The diagram above outlines how a VReplication workflow is performed. VReplication can be asked to start from a specific GTID or from the start. When starting from a GTID the replication mode is used where it streams events from the binlog.
Full table copy
When starting from the beginning the simple streaming done by replication can create an avalanche of events (think 10s of millions of rows). To speed things up a copy/catchup mode is initiated first: data in the tables are copied over in a consistent manner using bulk inserts. Once we have copied enough data so that we are close enough to the current position (when replication lag is low) it switches over (and stays in) the replication mode.
While we may have multiple database sources in a workflow each vstream has just one source and one target. The source is always a vttablet (and hence one mysql instance). The target could be another vttablet (resharding) or a streaming grpc response (vstream api clients).
Transformation and Filtering
Note that for all steps the data selected from the source will only be from the list of tables specified (specified via Match). Furthermore if a Filter is specified for a table it will be applied before being sent to the target. Columns may also be transformed in the Filter’s select clause.
Source and Sink
Each stream has two parts. The target initiates streaming by making grpc calls to the source tablet. The source sources the data connecting to mysql as a slave or using sql queries and streams it to the target. The target takes appropriate action: in case of resharding it will convert the events into CRUDs and apply it to the target database. In case of vstream clients the events are forwarded by vtgate to the client.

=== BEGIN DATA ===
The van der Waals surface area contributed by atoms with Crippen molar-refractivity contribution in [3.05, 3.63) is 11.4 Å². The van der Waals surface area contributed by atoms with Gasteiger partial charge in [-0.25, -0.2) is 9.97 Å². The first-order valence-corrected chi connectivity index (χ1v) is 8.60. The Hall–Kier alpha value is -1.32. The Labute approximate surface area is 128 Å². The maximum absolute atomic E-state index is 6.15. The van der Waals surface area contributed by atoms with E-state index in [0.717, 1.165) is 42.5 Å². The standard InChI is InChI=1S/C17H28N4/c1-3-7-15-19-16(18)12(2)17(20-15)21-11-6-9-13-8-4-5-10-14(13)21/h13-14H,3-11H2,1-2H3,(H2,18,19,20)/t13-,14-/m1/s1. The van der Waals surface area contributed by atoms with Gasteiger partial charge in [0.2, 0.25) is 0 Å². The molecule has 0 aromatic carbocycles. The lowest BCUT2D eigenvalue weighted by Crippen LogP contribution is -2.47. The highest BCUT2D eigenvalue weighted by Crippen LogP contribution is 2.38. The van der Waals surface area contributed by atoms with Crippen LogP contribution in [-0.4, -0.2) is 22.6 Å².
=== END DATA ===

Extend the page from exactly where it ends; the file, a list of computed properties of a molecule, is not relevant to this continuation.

Note that the target always pulls the data. This ensures that there is no problems of buffer overruns that can occur if the source is pushing the data since (especially in sharding) it is possible that the application of events can be substantially cpu intensive especially in the case of bulk inserts.
Modes, in detail
This is the easiest step to understand. The source stream just mimics a mysql slave and processes events as they are received. Events (after filtering and transformation) are sent to the target. Replication runs continuously with short sleeps when there are no more events to source.
Initialize is called at the start of the copy phase. For each table to be copied an entry is created in _vt.copy_state with a zero primary key. As each table copy is completed the related entry is deleted and when there are no more entries for this workflow the copy phase is considered complete and the workflow moves into the Replication mode.
Copy works on one table at a time. The source selects a set of rows from the table with higher primary keys that the one copied so far using a consistent snapshot. This results in a stream of rows to be sent to the target which generates a bulk insert of these rows.
However there are a couple of factors which complicate our story::